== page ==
Dylan Fraser is an Afghanistan veteran who asked for the support group to be started due to struggling with mental health issues post war.
Dylan Fraser is an Afghanistan veteran who asked for the support group to be started due to struggling with mental health issues post war. Allan Reinikka ROK091116adylan1

Afghanistan vet talks about living isolated life

WHEN the only people in the world that are in your support network are your wife and your psychiatrist, your world is very lonely and isolated.

And when your social anxiety is so bad, your wife ends up cancelling pre-booked family events the day before every event, leaving you feeling depressed about letting down your children, you can't help feel the cycle is never ending.

For Rockhampton resident Dylan Fraser, his world for the past 10 years has been topsy-turvy.

He was diagnosed with PTSD in 2013 after serving 10 years in the Australian Army with tours to East Timor, the Solomon Islands and Afghanistan.

But his diagnosis was back-dated, meaning his doctors believe he had PTSD since 2006.

Dylan told his story to The Morning Bulletin in the lead up to the first meeting of a new support group in Central Queensland for veterans (see story here- Support for CQ younger veterans).

He said he never had any depression or anxiety problems before he joined the Army, but his mother did notice he changed after his first overseas deployment.

"I remember my mum saying that after my first trip, I came back a different person," he said.

"A little bit more on edge, hyper-vigilance had kicked in. Sleeping habits... a lot of drinking, a lot of alcohol involved. Stuff like that. Angry."

 

When asked if he noticed changes in his comrades, Dylan said no, they were too close to each other to notice such changes.

"Often, we go bush for three weeks and we can't smell each other. We actually smell really bad."

"Sometimes a mate's getting a bit... drinking a little bit too much so we might go 'hey, is there anything wrong? But there's never anything wrong. You just might be feeling like getting on it.

"So it was a bit hard to tell back then if things were really going on. And the stigma about it as well, especially in the infantry, was ... you sort of wouldn't really talk about it much... because the stigma about having a mental illness wasn't the best."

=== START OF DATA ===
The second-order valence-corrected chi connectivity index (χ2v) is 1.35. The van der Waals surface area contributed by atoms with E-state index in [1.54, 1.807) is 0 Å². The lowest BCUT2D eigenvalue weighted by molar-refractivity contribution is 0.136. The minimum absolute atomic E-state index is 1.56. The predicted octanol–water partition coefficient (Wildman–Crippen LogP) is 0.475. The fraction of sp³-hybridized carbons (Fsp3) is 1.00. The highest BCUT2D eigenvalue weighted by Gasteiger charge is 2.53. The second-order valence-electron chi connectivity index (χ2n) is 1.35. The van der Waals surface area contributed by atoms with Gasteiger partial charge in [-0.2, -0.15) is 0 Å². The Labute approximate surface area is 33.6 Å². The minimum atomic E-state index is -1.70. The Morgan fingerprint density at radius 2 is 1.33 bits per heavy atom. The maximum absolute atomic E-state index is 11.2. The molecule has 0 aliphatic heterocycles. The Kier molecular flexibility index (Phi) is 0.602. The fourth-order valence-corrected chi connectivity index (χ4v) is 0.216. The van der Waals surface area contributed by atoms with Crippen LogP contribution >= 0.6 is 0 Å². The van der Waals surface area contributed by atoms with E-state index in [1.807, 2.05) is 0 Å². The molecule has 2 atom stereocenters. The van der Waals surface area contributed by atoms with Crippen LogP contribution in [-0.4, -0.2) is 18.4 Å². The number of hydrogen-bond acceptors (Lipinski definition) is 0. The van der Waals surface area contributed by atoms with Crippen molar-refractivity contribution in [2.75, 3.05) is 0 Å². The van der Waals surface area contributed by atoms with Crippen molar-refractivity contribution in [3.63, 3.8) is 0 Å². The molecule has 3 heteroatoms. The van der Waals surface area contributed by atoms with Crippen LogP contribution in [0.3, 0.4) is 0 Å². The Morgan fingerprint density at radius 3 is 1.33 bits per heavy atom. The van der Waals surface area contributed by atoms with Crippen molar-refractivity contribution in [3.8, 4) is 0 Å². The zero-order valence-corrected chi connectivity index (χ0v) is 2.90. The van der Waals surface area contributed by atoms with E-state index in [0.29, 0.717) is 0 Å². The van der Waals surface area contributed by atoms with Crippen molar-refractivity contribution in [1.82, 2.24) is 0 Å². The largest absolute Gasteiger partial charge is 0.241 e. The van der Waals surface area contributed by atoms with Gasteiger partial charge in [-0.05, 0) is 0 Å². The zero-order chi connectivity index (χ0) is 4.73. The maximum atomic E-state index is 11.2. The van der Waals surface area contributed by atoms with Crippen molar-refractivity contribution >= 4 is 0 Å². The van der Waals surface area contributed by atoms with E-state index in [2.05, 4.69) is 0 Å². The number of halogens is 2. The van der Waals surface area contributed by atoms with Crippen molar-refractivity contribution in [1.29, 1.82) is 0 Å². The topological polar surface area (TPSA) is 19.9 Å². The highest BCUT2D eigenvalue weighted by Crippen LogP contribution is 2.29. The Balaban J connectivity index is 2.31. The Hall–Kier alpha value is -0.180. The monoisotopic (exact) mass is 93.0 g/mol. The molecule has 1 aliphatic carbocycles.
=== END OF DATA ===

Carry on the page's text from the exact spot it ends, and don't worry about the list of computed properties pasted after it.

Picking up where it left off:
But it wasn't just the stigma attached to mental illness in the military community that has been a problem for Dylan and others like him.

"I think there's still a stigma these days in civilian (outside military community) world. But I think that stigma is due to a lack of knowledge - so it's no fault of their own - so I think the stigma is due to a lack of knowledge.

Dylan said the media coverage of recent times showing what it was like for Australian Defence Force personnel in recent conflict zones like Afghanistan and Iraq have helped get rid of some of the stigma attached to mental illness in the military community, as it has opened the Australian public's eyes to what actually happened.

"It's hard for a person to fully understand the life of an Army personnel or Defence Force personnel on ops (operations/overseas deployment)... because they have not done it."

While Dylan's mother was one of the first to notice something was wrong, his wife Kym, who met him a year after Dylan joined the Army, also noticed a lot of changes over the past 15 years.

She said one of the major changes was that Dylan was now very introverted whereas when she met him in Townsville in 2001, he was very extroverted.

"He was a peacock," Kym joked.

"Now, he is a little dove who will just... if I want to go anywhere, it's like dragging him out like a cat with its claws out. You can't get them to move.

"We've been booked into lots of different events over the years with the children for special occasions, Christmas, birthdays, what not and we've had to ring up and cancel at the last minute.

"Because the anxiety has got that bad," Dylan said.

"We've lost lots of money because people won't give you back a deposit if you don't ring up within a certain time as well," Kym said.

"It slowly builds up close to the event and then the day before, it's that bad that I just say 'I'm not going'," Dylan said.

"It's very disappointing. It's disappointing because then I have to make something up for the children as to why we can't go all of a sudden," Kym said.

"And then you get depression because you've let your family down," Dylan said.

"It's a big circle," Kym said. "So now I don't bother planning anything."

Other issues faced by young veterans include: Some RSL clubs are 'rude' to young vets

As for considering his comrades as a part of his support network, there are two issues with that.

One, many have moved to different parts of Australian and lead different lives.

"They are sort of scattered everywhere and it's sort of hard. I've got a small group of lads I stay in touch with, but other than that we are sort of spread out, everyone's doing their own thing with families now," Dylan said.

As to the other issue - 13 have died by suicide since 2010.



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